Symptoms of Colic in Babies
Signs of Baby Colic
It can be hard to know for sure if a baby has colic. This is because there are no definite colic signs which are the same for every little person. Colic is generally given as the reason when no other obvious solution is found. It’s worth remembering that there are a range of behaviours which are universal in healthy, young babies who cry for no obvious reason. Always speak and check with a qualified nurse or healthcare professional to seek help and advice on how to manage your colicky babies.
What is Colic?
Colic is defined as crying for more than three hours a day, for three days of the week or more and, for longer than three weeks. In thriving babies aged from birth to three months, colic is frequently given as the reason for crying.
Colic is not a true diagnosis, but rather a range of symptoms in an otherwise healthy and happy baby.
It’s easy to conjure up images of trapped air in a baby’s gut being the cause for their distress. Perhaps this is the reason for a colicky baby’s crying, but there are also other, more likely causes for colic behaviour.
What Causes Colic?
- The immaturity of the baby and their gut.
- The baby feeling overwhelmed and overstimulated.
- Issues with milk absorption –either breast milk or formula.
What Does a Colic Cry Sound Like?
Colicky crying can also be rather distinctive. The crying tends to come in waves, as if the baby is experiencing pain which comes and goes. Sometimes crying during colic episodes sounds high pitched, almost as if the baby has been hurt. At other times, the crying is hard and incessant, with few pauses in-between to take a breath. Often in the late afternoon, a colicky baby may just seem miserable and cranky, their crying more of a continuous grizzle than a loud bellow.
Typically, a baby experiencing colic goes very red in the face. They also close their eyes and cry with all their effort. Their arms and legs stiffen and they seem to put their whole body into communicating their distress. They may also sporadically pull their legs up as if they are in pain. Understandably, this can be challenging to witness. Especially for parents who are trying to do all they can to soothe and comfort their baby.
Many times, no matter what parents do, a baby with colic continues to cry and fuss.
Here We Go Again...
Crying due to colic can last for hours at a time. Typically crying starts in the late afternoon/evening and continues until around 8pm or even later.
Babies who experience colic tend to be at their happiest in the mornings, when they may seem just fine. This makes it difficult for parents to understand exactly why the change in their baby’s behaviour in a few short hours.
Oh, You’re OK Now!
Colic crying is exhausting for most babies. As adults we know how draining it can feel to shed a few tears. For a small baby the effort in crying, sometimes non-stop for a few hours each day must be particularly fatiguing. It’s normal for parents to find themselves wondering how their baby gets so much energy to cry so hard.
Typically, after a few hours, babies with colic eventually relax and go off to sleep. Some days they calm more easily and their crying episodes are not as drawn out. On other days, soothing sessions can almost seem like a marathon.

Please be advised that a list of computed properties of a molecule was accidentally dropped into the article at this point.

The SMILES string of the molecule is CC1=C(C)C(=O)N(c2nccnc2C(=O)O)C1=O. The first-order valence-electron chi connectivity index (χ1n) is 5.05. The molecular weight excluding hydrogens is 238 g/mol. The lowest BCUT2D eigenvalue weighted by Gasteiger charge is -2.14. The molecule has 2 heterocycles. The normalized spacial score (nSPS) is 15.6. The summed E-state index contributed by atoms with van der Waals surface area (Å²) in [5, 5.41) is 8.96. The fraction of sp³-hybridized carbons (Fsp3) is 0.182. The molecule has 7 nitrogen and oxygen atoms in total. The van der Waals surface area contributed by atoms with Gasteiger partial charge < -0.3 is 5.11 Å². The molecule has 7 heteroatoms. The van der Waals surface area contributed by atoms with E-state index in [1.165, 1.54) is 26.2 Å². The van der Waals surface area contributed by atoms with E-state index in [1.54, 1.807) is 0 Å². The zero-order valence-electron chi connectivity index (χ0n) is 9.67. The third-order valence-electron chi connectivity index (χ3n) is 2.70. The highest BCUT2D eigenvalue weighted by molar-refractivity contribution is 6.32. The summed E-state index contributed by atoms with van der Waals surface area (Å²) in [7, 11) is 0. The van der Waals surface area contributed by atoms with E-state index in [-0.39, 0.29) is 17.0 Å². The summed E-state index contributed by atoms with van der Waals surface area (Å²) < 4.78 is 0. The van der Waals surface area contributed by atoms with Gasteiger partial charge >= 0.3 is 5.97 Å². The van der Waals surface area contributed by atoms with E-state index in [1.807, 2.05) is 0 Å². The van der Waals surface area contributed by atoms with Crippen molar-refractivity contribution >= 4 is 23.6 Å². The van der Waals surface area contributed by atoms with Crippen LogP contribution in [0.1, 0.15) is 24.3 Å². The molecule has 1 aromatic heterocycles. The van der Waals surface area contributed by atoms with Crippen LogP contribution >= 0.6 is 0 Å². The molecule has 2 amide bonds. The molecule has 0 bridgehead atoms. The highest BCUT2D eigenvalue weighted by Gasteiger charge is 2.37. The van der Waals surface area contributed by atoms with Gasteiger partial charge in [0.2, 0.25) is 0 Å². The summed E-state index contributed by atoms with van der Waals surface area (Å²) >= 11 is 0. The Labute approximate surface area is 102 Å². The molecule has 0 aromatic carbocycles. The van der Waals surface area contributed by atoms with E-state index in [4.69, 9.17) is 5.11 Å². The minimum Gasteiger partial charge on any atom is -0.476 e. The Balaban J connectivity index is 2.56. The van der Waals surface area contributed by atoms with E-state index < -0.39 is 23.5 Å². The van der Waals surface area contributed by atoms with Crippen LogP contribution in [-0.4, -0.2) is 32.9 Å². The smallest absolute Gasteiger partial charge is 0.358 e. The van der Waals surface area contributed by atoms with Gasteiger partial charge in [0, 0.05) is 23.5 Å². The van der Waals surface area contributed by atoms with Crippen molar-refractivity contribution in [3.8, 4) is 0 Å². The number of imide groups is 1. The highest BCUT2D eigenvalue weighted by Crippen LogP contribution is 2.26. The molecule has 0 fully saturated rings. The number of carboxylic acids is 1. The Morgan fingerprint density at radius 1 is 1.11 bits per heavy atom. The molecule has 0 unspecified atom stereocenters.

Other Reasons Why Young Babies Cry
- Gastroesophageal reflux. Most newborns reflux due to the immaturity of their gut. Basically, the short distance between their mouth and stomach, combined with a relaxed sphincter at the stop of their stomach contribute to the likelihood of reflux.
- An infection. A urinary tract infection or ear infection can cause intense crying.
- A hernia – typically an inguinal or umbilical hernia.
- Nervous system immaturity.
- A nappy rash or other irritating skin condition.
How Would I Know if My Baby Has Colic?
You may not know with 100% certainty that your baby has colic. There are no medical tests or investigations which given a definitive diagnosis of colic. It’s the baby’s behaviour which gives the biggest clue as to whether colic could be the cause for their distress.
Is your Baby
- Aged from birth to three months?
- Happy, healthy and thriving?
- Gaining weight and reaching their developmental milestones?
- Feeding well and having plenty of wet and dirty nappies?
- Generally happy in the mornings, but as the day proceeds becomes cranky and irritable?
- Having crying episodes in the afternoons and evenings?
- Not responding to all the usual strategies you try to soothe them?
- Crying for a few hours at a time at around the same time each day?
If you’ve answered yes to most of the questions above, it’s reasonable to assume your baby has colic. But first, check with your child health nurse or doctor who can see your baby and check them over. It’s important that other physical causes for your baby’s crying are ruled out.
Five Top Tips to Manage Baby Colic
- Care well for yourself. Listening to crying for hours on end can really take a toll. Be prepared for crying spells and minimise demands on your time, other than caring for your little one.
- Give your baby a deep, warm bath. Save their bath time for later in the day when it may be most valuable.
- Walk, rock, swing and sway with your baby in your arms. Put some music on to counterbalance the crying in your ears.
- Share your baby’s cares with your partner or another trusted adult. Don’t expect too much of yourself. There will be times when you’ll just need to have a little break.
- Put your baby in their pram and go for a walk. Consider using a sling or pouch if they’re not happy in a pram. The rhythm of walking can make a difference to the baby, and getting out of the house may help you.
Support is available at your local child health centre.